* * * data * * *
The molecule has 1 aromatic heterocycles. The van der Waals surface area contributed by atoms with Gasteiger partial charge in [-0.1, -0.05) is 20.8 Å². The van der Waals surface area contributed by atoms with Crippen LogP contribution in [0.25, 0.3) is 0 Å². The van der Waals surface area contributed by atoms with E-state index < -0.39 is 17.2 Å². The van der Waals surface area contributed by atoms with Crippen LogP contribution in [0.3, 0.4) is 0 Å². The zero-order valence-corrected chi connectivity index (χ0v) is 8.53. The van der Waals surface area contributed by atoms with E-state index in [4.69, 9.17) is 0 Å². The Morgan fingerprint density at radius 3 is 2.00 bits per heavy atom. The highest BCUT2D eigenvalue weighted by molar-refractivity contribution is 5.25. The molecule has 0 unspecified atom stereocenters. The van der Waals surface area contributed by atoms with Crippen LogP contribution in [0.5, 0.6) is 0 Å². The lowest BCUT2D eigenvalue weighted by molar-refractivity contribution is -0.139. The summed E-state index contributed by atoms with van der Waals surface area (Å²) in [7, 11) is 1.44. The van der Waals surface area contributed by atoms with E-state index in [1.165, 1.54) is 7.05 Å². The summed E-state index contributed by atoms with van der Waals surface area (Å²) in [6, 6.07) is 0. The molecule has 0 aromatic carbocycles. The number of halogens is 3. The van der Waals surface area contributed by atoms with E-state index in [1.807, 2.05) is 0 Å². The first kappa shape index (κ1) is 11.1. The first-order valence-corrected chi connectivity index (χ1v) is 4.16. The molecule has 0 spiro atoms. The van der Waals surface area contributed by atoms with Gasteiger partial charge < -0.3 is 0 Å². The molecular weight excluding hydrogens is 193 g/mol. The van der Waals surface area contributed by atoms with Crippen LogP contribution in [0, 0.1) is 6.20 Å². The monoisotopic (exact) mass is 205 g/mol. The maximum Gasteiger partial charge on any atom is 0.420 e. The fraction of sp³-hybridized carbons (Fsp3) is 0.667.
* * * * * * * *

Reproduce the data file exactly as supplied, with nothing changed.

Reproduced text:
The molecule has 1 aromatic heterocycles. The van der Waals surface area contributed by atoms with Gasteiger partial charge in [-0.1, -0.05) is 20.8 Å². The van der Waals surface area contributed by atoms with Crippen LogP contribution in [0.25, 0.3) is 0 Å². The van der Waals surface area contributed by atoms with E-state index < -0.39 is 17.2 Å². The van der Waals surface area contributed by atoms with Crippen LogP contribution in [0.3, 0.4) is 0 Å². The zero-order valence-corrected chi connectivity index (χ0v) is 8.53. The van der Waals surface area contributed by atoms with E-state index in [4.69, 9.17) is 0 Å². The Morgan fingerprint density at radius 3 is 2.00 bits per heavy atom. The highest BCUT2D eigenvalue weighted by molar-refractivity contribution is 5.25. The molecule has 0 unspecified atom stereocenters. The van der Waals surface area contributed by atoms with Crippen LogP contribution in [0.5, 0.6) is 0 Å². The lowest BCUT2D eigenvalue weighted by molar-refractivity contribution is -0.139. The summed E-state index contributed by atoms with van der Waals surface area (Å²) in [7, 11) is 1.44. The van der Waals surface area contributed by atoms with E-state index in [1.165, 1.54) is 7.05 Å². The summed E-state index contributed by atoms with van der Waals surface area (Å²) in [6, 6.07) is 0. The molecule has 0 aromatic carbocycles. The number of halogens is 3. The van der Waals surface area contributed by atoms with E-state index in [1.807, 2.05) is 0 Å². The first kappa shape index (κ1) is 11.1. The first-order valence-corrected chi connectivity index (χ1v) is 4.16. The molecule has 0 spiro atoms. The van der Waals surface area contributed by atoms with Gasteiger partial charge < -0.3 is 0 Å². The molecular weight excluding hydrogens is 193 g/mol. The van der Waals surface area contributed by atoms with Crippen LogP contribution in [0, 0.1) is 6.20 Å². The monoisotopic (exact) mass is 205 g/mol. The maximum Gasteiger partial charge on any atom is 0.420 e. The fraction of sp³-hybridized carbons (Fsp3) is 0.667.